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As payers increasingly impose pricing mandates on dentists, industry groups say an overhaul of the current system is the only solution.
Five years ago, Gordon Christensen, DDS, MSD, PhD, founder and CEO of Practical Clinical Courses and senior consultant for Clinicians Report, conducted a major survey on the state of the dental profession in the US. A total of 1,500 dentists responded to the 24-question survey, and their number-one-ranked concern was third-parties dictating treatment plans and setting fees.
More specifically, dentists were upset about third-party payers setting fees even for services that weren’t covered under their dental plans.
Not only does the issue remain today, Christensen believes it’s worse.
“It’s worse because there are more dictations now, and there is a reduction of benefits coming for many of the procedures,” Christensen says.
Since Christensen’s survey, 38 states have passed legislation—the non-covered services laws—barring third-party companies from this practice. That means the problem still exists.
“Any time we reduce our fee for whatever reason, it can certainly affect the practice,” explains Ron Riggins, chair of the ADA Council on Dental Benefit Programs. “And if you perform a service for your normal fee and it comes back that you won’t receive that same fee, you might not have your business model in place to be able to handle that.”
Feeling the Impact
Christensen acknowledges that third-party benefit plans have done some good. For example, they have paid for some individuals to receive services they might not have been able to obtain. But without a doubt, he adds, they have reduced dentists’ level of income.
“People don’t realize that if a dentist takes in $100 for a procedure, $71 of that goes to overhead, immediately,” Christensen explains. “So he has a dribble left, and the government gets almost 40% of that.” Third-party companies that further reduce fees worsen the scenario. “We’re going to see third party continue to be the most grievous challenge the dentist faces every day.”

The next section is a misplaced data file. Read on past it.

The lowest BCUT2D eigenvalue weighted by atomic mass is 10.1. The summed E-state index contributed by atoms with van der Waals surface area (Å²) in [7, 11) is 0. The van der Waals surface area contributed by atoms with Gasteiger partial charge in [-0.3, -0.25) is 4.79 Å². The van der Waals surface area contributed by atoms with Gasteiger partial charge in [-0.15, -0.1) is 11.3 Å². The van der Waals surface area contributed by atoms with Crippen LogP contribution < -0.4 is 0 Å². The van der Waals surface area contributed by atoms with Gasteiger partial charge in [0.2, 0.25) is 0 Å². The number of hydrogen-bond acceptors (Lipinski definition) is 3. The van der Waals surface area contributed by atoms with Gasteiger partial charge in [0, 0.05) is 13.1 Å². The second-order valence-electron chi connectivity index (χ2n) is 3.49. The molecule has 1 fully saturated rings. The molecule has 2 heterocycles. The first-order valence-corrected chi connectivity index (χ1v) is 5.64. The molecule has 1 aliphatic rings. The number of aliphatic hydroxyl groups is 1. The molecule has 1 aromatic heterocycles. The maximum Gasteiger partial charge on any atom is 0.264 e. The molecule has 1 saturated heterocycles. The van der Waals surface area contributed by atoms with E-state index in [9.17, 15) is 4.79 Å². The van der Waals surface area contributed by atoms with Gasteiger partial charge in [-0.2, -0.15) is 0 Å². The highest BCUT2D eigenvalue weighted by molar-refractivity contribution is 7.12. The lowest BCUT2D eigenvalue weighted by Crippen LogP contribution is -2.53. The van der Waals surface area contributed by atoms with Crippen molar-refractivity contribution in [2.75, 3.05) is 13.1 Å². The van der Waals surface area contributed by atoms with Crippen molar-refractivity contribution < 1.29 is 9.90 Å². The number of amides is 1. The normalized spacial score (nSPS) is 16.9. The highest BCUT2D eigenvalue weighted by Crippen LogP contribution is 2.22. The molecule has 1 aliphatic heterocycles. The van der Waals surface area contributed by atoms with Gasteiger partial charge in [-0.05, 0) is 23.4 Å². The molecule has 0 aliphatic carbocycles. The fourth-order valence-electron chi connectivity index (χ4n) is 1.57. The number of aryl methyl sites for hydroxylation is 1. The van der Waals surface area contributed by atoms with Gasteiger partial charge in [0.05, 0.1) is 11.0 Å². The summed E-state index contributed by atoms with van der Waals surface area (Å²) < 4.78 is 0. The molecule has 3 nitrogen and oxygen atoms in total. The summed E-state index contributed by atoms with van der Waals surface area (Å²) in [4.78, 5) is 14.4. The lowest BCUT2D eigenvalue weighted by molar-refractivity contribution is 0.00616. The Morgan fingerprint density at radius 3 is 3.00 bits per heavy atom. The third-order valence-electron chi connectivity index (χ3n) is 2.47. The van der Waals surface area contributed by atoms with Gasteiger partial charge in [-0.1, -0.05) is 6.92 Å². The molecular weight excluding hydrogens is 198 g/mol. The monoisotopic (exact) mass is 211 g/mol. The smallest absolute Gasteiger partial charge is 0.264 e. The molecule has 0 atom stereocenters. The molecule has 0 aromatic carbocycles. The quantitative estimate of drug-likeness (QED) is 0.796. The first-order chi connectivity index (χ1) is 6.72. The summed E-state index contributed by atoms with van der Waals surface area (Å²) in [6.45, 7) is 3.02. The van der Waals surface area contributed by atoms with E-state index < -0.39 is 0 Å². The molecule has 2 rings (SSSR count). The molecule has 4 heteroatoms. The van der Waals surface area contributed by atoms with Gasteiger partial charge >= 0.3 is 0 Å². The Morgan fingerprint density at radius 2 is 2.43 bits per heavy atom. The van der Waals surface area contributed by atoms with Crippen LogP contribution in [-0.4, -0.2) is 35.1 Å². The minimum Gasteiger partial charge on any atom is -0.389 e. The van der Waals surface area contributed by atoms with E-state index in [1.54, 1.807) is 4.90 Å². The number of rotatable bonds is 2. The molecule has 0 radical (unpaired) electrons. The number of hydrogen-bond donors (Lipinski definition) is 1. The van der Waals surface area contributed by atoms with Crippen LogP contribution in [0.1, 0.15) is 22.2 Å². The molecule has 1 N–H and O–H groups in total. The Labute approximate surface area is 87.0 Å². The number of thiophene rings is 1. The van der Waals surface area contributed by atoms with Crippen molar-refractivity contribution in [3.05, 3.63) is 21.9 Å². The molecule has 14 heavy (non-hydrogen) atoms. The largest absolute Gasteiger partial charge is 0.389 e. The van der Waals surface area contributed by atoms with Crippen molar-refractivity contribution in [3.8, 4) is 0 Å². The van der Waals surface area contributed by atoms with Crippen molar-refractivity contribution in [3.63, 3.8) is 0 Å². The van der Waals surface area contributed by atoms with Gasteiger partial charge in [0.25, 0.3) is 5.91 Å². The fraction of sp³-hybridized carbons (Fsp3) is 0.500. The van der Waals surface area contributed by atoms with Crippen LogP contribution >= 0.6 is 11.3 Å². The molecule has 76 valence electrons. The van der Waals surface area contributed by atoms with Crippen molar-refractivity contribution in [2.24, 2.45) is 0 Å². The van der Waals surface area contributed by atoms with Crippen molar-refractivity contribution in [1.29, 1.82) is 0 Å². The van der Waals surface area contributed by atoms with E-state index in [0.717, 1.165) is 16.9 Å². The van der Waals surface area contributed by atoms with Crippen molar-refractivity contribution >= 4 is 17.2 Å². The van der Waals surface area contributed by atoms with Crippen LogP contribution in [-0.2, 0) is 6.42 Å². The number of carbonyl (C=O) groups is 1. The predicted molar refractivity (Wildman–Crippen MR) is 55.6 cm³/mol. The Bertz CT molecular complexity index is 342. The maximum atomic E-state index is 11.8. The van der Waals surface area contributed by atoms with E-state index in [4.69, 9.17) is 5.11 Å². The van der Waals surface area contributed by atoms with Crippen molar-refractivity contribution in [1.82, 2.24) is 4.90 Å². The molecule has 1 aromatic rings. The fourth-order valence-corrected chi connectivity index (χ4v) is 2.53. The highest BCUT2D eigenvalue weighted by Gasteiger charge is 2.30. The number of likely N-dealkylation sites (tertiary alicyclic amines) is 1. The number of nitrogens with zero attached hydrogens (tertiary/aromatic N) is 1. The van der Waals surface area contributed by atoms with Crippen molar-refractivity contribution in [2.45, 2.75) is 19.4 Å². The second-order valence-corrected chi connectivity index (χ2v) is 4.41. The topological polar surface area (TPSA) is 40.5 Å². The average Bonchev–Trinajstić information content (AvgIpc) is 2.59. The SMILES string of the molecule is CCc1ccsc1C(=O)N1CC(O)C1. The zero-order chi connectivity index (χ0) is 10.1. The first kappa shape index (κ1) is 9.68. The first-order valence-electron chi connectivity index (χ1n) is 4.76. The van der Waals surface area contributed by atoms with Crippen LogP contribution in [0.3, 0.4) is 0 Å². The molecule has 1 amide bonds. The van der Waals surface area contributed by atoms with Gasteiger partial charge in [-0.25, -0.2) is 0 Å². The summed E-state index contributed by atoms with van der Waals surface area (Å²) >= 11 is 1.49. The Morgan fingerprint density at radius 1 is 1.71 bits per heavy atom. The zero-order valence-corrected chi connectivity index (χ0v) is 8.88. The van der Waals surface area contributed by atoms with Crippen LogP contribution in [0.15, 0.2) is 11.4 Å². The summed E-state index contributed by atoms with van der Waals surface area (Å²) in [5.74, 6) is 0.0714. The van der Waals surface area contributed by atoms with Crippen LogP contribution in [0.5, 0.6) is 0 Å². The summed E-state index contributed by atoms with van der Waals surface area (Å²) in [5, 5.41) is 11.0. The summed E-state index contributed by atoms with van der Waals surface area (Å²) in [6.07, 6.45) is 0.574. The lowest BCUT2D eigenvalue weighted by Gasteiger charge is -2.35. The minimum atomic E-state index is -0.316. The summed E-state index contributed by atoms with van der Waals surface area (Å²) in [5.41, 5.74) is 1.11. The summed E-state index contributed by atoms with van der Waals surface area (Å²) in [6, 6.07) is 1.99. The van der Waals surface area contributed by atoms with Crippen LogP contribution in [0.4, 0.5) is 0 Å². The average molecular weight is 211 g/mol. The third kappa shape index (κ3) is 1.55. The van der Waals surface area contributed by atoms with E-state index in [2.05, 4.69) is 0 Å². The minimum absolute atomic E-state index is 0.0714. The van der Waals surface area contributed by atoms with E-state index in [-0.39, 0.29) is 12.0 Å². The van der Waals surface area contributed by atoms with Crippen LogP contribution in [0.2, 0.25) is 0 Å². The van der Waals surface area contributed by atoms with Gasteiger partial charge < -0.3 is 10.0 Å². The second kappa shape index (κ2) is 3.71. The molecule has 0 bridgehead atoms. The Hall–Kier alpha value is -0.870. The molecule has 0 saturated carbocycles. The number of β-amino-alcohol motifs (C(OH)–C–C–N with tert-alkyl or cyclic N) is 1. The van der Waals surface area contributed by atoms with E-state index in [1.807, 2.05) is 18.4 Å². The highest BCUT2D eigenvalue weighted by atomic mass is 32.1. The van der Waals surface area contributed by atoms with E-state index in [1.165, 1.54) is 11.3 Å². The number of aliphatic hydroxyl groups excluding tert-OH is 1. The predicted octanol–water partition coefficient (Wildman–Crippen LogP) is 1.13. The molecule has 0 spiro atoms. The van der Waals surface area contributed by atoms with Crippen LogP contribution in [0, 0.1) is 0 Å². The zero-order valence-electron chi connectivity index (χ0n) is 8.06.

Riggins illustrates the problem using occlusal guards and night guards, which is something dentists often provide but most dental benefit plans don’t cover. The dentist may charge $1,000 for the night guard, but the third-party payer indicates that the service is not covered, so they will only allow the dentist to charge $350.
“That’s an example of what dentists are upset about,” he says. “Third-party benefit companies are saying we’re not covering it. But if you provide the service, you have to provide it at this rate. That has made dentists very angry.”
Financial and Clinical Impact
The financial impact on dentists of third-party dictation of treatment plans is clear. But there is a clinical impact as well. As Christensen explains, dental supplies and equipment average roughly 6% of a dentist’s gross revenue.
“You can’t change that,” he says. “Salaries eat upwards of 20% of revenue, and you can’t change that.”
What that means, he says, is that dentists find themselves having to work faster.
“And let’s face it, you go fast, and sometimes you have quality and sometimes you don’t,” Christensen says. “So [third-party dictation] definitely has affected quality.”
Riggins says it’s incumbent on dentists and their state dental association to bring these situations to the attention of their state legislators. States that still have not passed non-covered services laws include: Utah, Colorado, Michigan, Indiana, Ohio, West Virginia, South Carolina, New York, Massachusetts, Vermont, New Hampshire, Maine, and Hawaii.
Christensen advocates for stronger measures.
Time for a Revolution
Christensen says that if he were 40 years old, he would be “a raving maniac.” But that’s not the case. Still, he believes what is needed is “an absolute, complete, utter overhaul of the whole system.” Will that ever occur? He acknowledges the issue is a controversial one.
“If you look at my state (Utah), one major hospital has bought out almost all the hospitals,” Christensen explains. “They set the fees, and they set the salaries for the physicians. If this were the legal profession they would have already had a revolution 30 years ago. But the medical and dental, they’re so darned busy and concerned helping patients, they go home and they’re tired. They’re not dealing with a lot of politics.”
The revolution, Christensen says, needs to start with a realistic conversation. For example, a crown costs $1,000. However, many insurance companies have pegged the fee at between $500 and $600. The overhead, he points out, is such that “the dentist is barely making cab driver wages” to do the crown.
“Fees should be based on time involvement and difficulty,” he says. “That’s pretty easy to identify. If a procedure on average takes 20 minutes, that’s a finite number in dollars. And how hard is it? But in no way to we even approach [that line of thinking] in dentistry.”